Case Study: Were Nineteenth-Century Entrepreneurs Robber Barons

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Were Nineteenth-Century Entrepreneurs Robber Barons? Between 1860 and 1914 the United States was transformed from a country of farms, small towns, and modest manufacturing concerns to a modern nation dominated by large cities and factories. During those years, the population tripled, and the nation experienced astounding urban growth. A new proletariat emerged to provide the necessary labor for the country’s developing factory system. Between the Civil War and World War I, the value of manufactured goods in the United States increased twelve fold, and the capital invested in industrial pursuits multiplied 22 times. In addition, the application of new machinery and scientific methods to agriculture produced abundant yields of wheat, corn, and…show more content…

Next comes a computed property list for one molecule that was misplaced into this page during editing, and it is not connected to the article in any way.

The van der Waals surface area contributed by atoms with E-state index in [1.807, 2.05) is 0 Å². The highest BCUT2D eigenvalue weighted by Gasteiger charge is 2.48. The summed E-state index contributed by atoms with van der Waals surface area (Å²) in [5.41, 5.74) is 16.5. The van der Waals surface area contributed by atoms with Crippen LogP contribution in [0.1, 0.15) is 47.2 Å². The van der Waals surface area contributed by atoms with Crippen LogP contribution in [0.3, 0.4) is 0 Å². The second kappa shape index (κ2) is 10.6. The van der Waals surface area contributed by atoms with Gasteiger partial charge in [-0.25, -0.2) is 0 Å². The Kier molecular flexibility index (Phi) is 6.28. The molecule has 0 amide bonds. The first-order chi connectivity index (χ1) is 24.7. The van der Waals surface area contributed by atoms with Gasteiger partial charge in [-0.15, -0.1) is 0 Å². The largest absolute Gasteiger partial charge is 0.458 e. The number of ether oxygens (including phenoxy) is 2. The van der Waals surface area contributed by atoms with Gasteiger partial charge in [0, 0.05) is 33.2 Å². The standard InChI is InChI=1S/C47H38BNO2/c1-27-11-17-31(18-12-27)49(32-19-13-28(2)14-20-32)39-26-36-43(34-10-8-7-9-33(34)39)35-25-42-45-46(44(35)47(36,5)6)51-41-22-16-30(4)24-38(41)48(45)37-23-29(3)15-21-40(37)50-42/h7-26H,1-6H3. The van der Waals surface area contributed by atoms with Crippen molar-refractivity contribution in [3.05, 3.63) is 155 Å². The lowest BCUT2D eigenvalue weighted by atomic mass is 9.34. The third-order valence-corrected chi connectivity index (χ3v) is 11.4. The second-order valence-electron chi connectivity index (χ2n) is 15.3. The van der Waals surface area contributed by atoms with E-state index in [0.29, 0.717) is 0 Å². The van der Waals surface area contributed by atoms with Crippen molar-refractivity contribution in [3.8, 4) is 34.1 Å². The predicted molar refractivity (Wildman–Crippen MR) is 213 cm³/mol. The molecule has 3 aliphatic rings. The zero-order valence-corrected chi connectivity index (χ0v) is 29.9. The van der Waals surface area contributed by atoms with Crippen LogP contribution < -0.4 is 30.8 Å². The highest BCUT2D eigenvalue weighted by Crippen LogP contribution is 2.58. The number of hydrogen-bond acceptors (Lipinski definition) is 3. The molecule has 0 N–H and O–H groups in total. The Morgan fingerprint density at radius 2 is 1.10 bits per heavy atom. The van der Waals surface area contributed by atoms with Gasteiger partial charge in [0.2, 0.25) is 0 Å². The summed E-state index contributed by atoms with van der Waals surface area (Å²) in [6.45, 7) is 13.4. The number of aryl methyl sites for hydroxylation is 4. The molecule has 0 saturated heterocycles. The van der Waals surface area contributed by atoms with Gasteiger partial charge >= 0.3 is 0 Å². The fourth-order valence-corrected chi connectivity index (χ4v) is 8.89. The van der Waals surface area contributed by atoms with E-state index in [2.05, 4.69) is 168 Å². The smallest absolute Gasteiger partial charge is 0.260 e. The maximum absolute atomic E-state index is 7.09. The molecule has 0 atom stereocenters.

With this object, the branches of the Selling and Accounting Department of those packing companies which have charge of the purchasing, killing, and dressing and selling of fresh meat, are organized in the manner most extensive and thorough manner. The Central Office is in constant telegraphic correspondence with the distributing houses, with a view to adjusting the supply of meat and the price as nearly as possible to the demand. As this statement suggests, the other meat packers followed Swift’s example. To compete effectively, Armour, Morris, Cudahy, and Schwarzschild & Sulzberger had to build up similar integrated organizations. Those that did not follow the Swift model were destined to remain small local companies. Thus by the middle of the 1890s, the meat-packing industry, with the rapid growth of these great vertically integrated firms had become oligopolistic (the “Big Five” had the major share of the market) and bureaucratic; each of the five had its many departments and several levels of management. This story has parallels in other industries processing agricultural products. In tobacco, James B. Duke was the first to appreciate the growing market for the cigarette, a new product which was sold almost wholly in the cities. However, after he had applied machinery to the manufacture of cigarettes, production soon outran supply. Duke then concentrated on expanding the market through extensive advertising and the creation of a national and then world-wide selling organization. In 1884, he left Durham, North Carolina, for New York City, where he set up factories, sales, and administrative offices. New York was closer to his major urban markets, and was the more logical place to manage an international advertising campaign than Durham. While he was building his marketing department, Duke was also creating the network of warehouses and
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